Last, and probably most obvious and most pressing and most global: the Syrian refuge crisis. Rabbi Jonathan Sack wrote recently in the Guardian: “I used to think that the most important line in the Bible was “Love your neighbour as yourself”. Then I realized that it is easy to love your neighbour because he or she is usually quite like yourself. What is hard is to love the stranger, one whose colour, culture or creed is different from yours. That is why the command, “Love the stranger because you were once strangers”, resonates so often throughout the Bible. It is summoning us now.”
We were strangers in the land of Egypt; and— we were strangers in the land of Canada. How many of you, if you’re not aboriginal, can say you are “old-stock Canadian?” We should remember the days when “none was too many” for us.
“Who by water?” A little boy washes up on a Turkish beach like so much driftwood. What has been going on in Syria these past few years has risen to a level of desperation that propels people to cross the Mediterranean in the sort of boat we’d never take out onto Lake Ontario. Over 100,000 thousand civilians have died and over 11 million people have been displaced so far in Syria’s civil war. This is the greatest and most immediate humanitarian crisis of our age.
Let the world say “Blessed be the G-d of the Jews” and not “where were the Jews, once so oppressed and so dispersed and so homeless and so friendless, when the world experienced once again a cataclysm from which so many, like them, could not escape?”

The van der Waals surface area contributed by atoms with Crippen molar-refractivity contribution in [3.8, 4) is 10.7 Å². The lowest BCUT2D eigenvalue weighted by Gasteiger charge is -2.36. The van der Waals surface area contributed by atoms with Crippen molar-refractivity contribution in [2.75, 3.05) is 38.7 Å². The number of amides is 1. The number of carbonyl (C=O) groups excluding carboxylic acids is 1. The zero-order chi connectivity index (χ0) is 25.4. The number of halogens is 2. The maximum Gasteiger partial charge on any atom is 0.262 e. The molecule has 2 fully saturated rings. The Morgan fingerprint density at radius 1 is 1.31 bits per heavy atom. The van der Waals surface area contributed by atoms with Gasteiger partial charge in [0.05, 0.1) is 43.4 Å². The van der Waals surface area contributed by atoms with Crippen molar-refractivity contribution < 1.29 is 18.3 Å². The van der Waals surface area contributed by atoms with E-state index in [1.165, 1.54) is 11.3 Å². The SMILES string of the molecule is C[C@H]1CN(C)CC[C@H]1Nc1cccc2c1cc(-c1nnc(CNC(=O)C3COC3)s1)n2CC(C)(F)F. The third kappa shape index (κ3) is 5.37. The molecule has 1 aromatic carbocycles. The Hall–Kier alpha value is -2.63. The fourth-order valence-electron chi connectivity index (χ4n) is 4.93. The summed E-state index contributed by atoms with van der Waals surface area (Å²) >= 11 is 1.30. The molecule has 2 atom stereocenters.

I am proud to announce that City Shul will be sponsoring a refugee family through the aegis of JIAS, the Jewish Immigrant Aid Society, the only Jewish organization to have the status of an SAH—a Sponsorship Agreement Holder with the government of Canada. This partnership allows us to combine the universalism of sponsoring a refugee of whatever religion with the value of working with a historic Jewish refugee organization, now working with many other synagogues who have decided as we have to take on this mitzvah. Friends, this is serious business.This sponsorship will take time, money, and effort. We will need a lot of helping hands to make this happen. And frankly, we will need a lot of funds to make this happen. The paperwork is ready to be signed and the family ready to be assigned to us once we have the funds. I will be blunt: we need $27,600 to sponsor a family of four. I know you dug into your pockets yesterday for the shul and that is also critical. However, If there are just 27 people or families here who can give $1,000; or 54 people who can give $500, or 100 people who give $270, or we find 1,000 people who give $27, it doesn't matter, as long as we get $27,600 in as short a time as humanly possible. These funds will be collected through the shul and by the shul and you will be tax receipted by the shul, and we in turn will transfer the full funds to JIAS. Here’s how to do it: go online and give to The Syrian Refugee Fund, but remember if you donate online we lose 3 percent so I’m asking you in full chutzpah to give 3 percent more than your calculated final amount so we can collect the full amount as directly as possible. Or you can mail a cheque made out to City Shul with the memo line Syrian Refugee Fund to the shul’s post office address which you can find on our website.